A FERC first
The U.S. Federal Energy Regulatory Commission (FERC) issued a license for a hydrokinetic energy project, which will be located in the Pacific Ocean off the coast of Washington state.
Hydrokinetic energy uses the moving water of tidal streams to power underwater turbines much like windmills use moving air.
IHS reported the license for the Makah Bay Offshore Wave Pilot Project includes mitigation measures to protect the environment, said FERC.
"For the first time, we allow the harnessing of electricity from wave energy-power that results from the gravitational pull of the moon," said FERC Commissioner Philip Moeller.
The proposed project will consist of:
- Four 250-kilowatt steel wave energy conversion buoys and an associated mooring/anchoring and electrical connection system
- A 3.7-statute-mile-long direct current underwater transmission cable connecting from one buoy power cable to the shore station
- A metal shore station with an access road and parking area
- A 20-foot, 12-kilovolt transmission line to connect the shore station to the nearby Clallam County Public Utility District distribution line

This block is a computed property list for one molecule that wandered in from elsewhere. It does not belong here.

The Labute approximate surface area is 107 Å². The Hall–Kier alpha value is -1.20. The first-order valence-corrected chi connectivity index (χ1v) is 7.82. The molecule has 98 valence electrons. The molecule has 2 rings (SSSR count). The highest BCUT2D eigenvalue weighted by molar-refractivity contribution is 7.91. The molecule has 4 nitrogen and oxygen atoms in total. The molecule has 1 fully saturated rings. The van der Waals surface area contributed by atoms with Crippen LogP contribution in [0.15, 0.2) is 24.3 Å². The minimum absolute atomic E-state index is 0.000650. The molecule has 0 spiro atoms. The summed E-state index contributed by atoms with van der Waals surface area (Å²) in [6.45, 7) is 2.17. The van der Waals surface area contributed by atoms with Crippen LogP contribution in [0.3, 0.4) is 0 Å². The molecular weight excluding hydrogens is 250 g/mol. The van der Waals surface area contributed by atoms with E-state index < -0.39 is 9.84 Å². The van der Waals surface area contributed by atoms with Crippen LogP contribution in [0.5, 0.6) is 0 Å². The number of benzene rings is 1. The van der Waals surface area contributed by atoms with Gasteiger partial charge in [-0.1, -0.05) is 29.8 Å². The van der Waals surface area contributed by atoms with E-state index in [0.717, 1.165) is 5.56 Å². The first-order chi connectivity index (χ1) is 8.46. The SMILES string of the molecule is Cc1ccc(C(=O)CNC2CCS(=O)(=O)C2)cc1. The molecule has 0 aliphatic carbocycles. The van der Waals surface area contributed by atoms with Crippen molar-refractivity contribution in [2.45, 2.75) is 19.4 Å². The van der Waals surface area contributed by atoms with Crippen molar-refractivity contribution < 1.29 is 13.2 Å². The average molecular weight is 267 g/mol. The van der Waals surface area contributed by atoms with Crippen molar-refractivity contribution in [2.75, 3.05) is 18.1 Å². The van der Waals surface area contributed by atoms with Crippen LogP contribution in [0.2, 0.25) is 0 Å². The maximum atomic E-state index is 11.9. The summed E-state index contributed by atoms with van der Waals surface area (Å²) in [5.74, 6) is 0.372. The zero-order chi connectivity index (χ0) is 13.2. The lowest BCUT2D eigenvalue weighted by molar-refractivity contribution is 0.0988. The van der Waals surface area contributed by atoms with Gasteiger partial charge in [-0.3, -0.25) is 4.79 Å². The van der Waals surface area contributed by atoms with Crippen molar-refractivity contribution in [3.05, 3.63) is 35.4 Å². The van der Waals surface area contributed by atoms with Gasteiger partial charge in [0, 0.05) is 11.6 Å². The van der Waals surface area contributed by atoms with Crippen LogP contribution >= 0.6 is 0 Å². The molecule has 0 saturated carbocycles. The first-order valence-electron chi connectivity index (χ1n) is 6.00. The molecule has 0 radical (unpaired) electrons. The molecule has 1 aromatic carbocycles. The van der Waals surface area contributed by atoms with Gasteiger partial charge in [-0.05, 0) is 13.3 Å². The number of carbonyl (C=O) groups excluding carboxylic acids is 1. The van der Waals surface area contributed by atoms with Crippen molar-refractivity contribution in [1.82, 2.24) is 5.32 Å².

The FERC decision gives the licensee for the project, Finavera Renewables Ocean Energy Ltd. (Finavera), a conditioned five-year license for the proposed project.
The FERC license is conditional upon Finavera obtaining all necessary federal permits before they begin construction. The company may move forward with those portions of the license that do not require any type of construction.
In a November 2007 policy statement, FERC said it might in certain circumstances issue conditioned licenses for hydrokinetic projects. "Issu-ing conditioned licenses for hydrokinetic technologies will have no environmental impact, will not diminish the authority of the states or other federal agencies, and will improve the ability of project developers to secure financing of demonstration projects," said FERC in its policy statement.